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Military implications in latest federal budget
Posted on Apr 20, 2021

There were no major military capital projects in the federal government’s latest budget, tabled in the House of Commons April 19 by Finance Minister Chrystia Freeland. Nor had any been expected.

The only reference to capital projects involves Public Services and Procurement Canada. PSPC will get $70.8 million over 10 years, starting in 2021-2022, to ensure “timely” project deliveries to the Canadian Armed Forces and the Canadian Coast Guard. A further $1.1 million this year alone will augment PSPC’s Cost and Profit Assurance Program, which the government says saves millions of dollars annually through its auditing and oversight of defence contracts.

However, the government used the budget to revive a policy that could affect its Future Fighter Capability Project (FFCP) to replace the Royal Canadian Air Force’s pensionable fleet of Boeing CF-188 Hornets.

On page 292 of the main budget document, the government points out that in December 2017, it had said that bid evaluations would include “an assessment of the bidders' impact on Canada's economic interests.” It warned that any bidder that harmed “Canada’s economic interests […] would be disadvantaged” and that the policy would apply to major Canadian Armed Forces and Canadian Coast Guard procurements.

The policy was the government’s response to Boeing having lodging a formal trade complaint about the C-Series passenger jets developed by Montreal-based Bombardier and now part of the Airbus family. Boeing alleged that the C-Series program had been subsidized unfairly by Ottawa, and the Prime Minister countered by saying Canada won't do business with a company that is suing us. The resulting spat sidelined a deal for the RCAF to acquire F/A-18 Super Hornets.

Boeing remains one of three contenders for the $19-billion FFCP, which is expected to yield a contract for 88 aircraft next year. The others are the Lockheed Martin F-35 Lightning II and the Saab Gripen. Airbus pulled its Eurofighter Typhoon out of contention in 2019.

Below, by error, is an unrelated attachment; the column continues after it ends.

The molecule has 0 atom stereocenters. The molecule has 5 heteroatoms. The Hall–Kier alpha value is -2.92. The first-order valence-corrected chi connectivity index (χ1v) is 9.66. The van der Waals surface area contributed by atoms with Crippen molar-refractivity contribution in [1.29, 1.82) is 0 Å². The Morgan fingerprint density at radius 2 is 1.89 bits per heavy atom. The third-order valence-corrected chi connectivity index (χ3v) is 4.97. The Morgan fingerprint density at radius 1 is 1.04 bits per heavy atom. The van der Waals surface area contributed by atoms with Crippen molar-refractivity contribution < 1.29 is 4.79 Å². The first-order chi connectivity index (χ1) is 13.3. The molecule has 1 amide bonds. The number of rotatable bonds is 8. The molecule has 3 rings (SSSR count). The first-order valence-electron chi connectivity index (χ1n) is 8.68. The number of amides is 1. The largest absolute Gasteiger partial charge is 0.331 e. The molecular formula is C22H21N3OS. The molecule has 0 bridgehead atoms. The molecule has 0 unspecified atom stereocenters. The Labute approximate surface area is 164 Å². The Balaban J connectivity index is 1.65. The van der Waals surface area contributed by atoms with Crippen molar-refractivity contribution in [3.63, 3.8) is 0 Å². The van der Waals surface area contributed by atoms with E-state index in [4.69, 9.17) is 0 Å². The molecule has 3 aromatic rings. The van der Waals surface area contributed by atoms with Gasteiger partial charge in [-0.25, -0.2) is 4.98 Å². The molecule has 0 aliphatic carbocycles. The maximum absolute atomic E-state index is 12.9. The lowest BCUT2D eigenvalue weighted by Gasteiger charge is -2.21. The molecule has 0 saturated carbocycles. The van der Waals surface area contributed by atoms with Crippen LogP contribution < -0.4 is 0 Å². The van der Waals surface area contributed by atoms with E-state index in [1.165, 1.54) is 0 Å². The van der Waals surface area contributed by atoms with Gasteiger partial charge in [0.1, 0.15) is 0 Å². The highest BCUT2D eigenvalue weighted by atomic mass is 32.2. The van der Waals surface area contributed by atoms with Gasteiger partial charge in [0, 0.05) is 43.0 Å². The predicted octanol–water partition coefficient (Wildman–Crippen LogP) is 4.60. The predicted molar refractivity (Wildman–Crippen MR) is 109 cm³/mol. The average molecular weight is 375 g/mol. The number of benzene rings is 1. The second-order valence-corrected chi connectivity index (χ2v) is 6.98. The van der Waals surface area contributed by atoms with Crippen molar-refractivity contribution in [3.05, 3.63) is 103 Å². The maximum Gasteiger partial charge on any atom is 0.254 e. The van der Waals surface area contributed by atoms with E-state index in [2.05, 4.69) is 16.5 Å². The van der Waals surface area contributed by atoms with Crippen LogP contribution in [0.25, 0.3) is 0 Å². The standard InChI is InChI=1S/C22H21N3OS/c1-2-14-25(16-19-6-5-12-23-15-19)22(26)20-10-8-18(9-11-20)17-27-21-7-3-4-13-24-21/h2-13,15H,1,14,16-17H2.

In reviving the procurement condition, the budget states that bidders “found to have prejudiced Canada's economic interests through trade challenges will have points deducted from their procurement bid score at a level proportional to the severity of the economic impact.”

This, the government reiterates, “will protect Canada's economic interests and make sure the government does business with trusted partners who value doing business with Canada."

Setting aside major procurement programs in an era constrained by having to focus huge resources on tackling COVID-19 and prepare for a post-pandemic economic recovery from the worst national economic downturn since the 1930s Great Depression, the government did set out a range of relatively minor defence items.

These include $267 million over the next five years to modernize critical information systems within the Department of National Defence. These systems are used to manage assets, finances and human resources, and the budget says the funding will “improve administrative efficiency and departmental planning” while cutting costs “and ensuring the Canadian Armed Forces have access to the equipment they need when and where it is required.”

There is additional funding for the North American Aerospace Defence Command (NORAD) and the North Atlantic Treaty Organization (NATO) as outlined on page 289 of the 724-page main budget document.

Some $163.4 million over the next five years, including $111.1 million in remaining amortized payments, is designed to support NORAD modernization, potentially a source of relatively minor contracts for defence suppliers.

“Since NORAD was established in 1958, the threats facing the continent have evolved significantly,” the document states. This includes the already evident impact of climate change in the Arctic and the implications for defence planning and strategies. “This investment would lay the groundwork for NORAD’s future, including through research and development of cutting-edge technologies that can detect and defend against threats.”

Coupled with $88.8 million over the next five years to sustain existing continental and Arctic defence capabilities, “these early measures will position Canada to move forward hand-in-hand with the United States on modernizing NORAD and to maintain continental defence and deterrence capabilities. It will also support jobs and businesses in Canada’s North.”

As for NATO, where Canada and other allies have been pressed by the U.S. to contribute more cash, the plans to provide $541.2 million over the next five years to earmark an additional six Royal Canadian Air Force fighters and a Royal Canadian Navy frigate to NATO’s readiness capability. As well, up to $305.9 million is promised over the same period to increase Canada’s financial contribution to the alliance.

Physical and mental health funding also is scheduled for modest budget increases, including $134.3 million over the next five years to ensure personnel have “timely access to health care.” The annual follow-on in 2025-2026 is projected to be $28.2 million.

The ongoing challenges of addressing sexual misconduct and gender-based violence in the military will receive $77 million in new funding over the next five years. Among other things, it would underwrite the cost of independent legal services for victims and enable personnel to access services “without making a formal complaint” which current policy means going through the chain of command. The "chain of command" complaint process has become an explosive issue as complainants continue to go public, shining a light on this contentious process that can be perceived as a career-stopper.

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